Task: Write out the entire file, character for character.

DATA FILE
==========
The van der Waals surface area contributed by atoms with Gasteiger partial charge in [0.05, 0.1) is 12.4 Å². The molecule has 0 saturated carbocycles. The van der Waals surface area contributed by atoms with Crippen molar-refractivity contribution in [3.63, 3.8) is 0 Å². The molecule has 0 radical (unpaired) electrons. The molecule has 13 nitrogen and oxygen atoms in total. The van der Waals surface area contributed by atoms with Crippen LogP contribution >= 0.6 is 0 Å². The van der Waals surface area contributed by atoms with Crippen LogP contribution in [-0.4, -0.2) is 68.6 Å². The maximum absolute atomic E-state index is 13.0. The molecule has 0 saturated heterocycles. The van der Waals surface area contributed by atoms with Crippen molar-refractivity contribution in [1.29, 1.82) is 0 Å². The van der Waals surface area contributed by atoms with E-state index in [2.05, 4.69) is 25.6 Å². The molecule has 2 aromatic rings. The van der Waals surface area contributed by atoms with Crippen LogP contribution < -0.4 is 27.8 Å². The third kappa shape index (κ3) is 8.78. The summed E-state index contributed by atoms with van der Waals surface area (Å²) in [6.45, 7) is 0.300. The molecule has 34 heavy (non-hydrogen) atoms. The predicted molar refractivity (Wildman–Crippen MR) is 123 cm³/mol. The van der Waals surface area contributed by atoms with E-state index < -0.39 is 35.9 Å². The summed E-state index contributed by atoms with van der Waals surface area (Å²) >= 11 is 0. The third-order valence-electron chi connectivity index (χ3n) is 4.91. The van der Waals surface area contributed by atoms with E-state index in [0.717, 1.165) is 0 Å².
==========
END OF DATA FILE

The van der Waals surface area contributed by atoms with Gasteiger partial charge in [0.05, 0.1) is 12.4 Å². The molecule has 0 saturated carbocycles. The van der Waals surface area contributed by atoms with Crippen molar-refractivity contribution in [3.63, 3.8) is 0 Å². The molecule has 0 radical (unpaired) electrons. The molecule has 13 nitrogen and oxygen atoms in total. The van der Waals surface area contributed by atoms with Crippen LogP contribution >= 0.6 is 0 Å². The van der Waals surface area contributed by atoms with Crippen LogP contribution in [-0.4, -0.2) is 68.6 Å². The maximum absolute atomic E-state index is 13.0. The molecule has 0 saturated heterocycles. The van der Waals surface area contributed by atoms with Crippen molar-refractivity contribution in [1.29, 1.82) is 0 Å². The van der Waals surface area contributed by atoms with E-state index in [2.05, 4.69) is 25.6 Å². The molecule has 2 aromatic rings. The van der Waals surface area contributed by atoms with Crippen LogP contribution < -0.4 is 27.8 Å². The third kappa shape index (κ3) is 8.78. The summed E-state index contributed by atoms with van der Waals surface area (Å²) in [6.45, 7) is 0.300. The molecule has 34 heavy (non-hydrogen) atoms. The predicted molar refractivity (Wildman–Crippen MR) is 123 cm³/mol. The van der Waals surface area contributed by atoms with E-state index < -0.39 is 35.9 Å². The summed E-state index contributed by atoms with van der Waals surface area (Å²) >= 11 is 0. The third-order valence-electron chi connectivity index (χ3n) is 4.91. The van der Waals surface area contributed by atoms with E-state index in [0.717, 1.165) is 0 Å².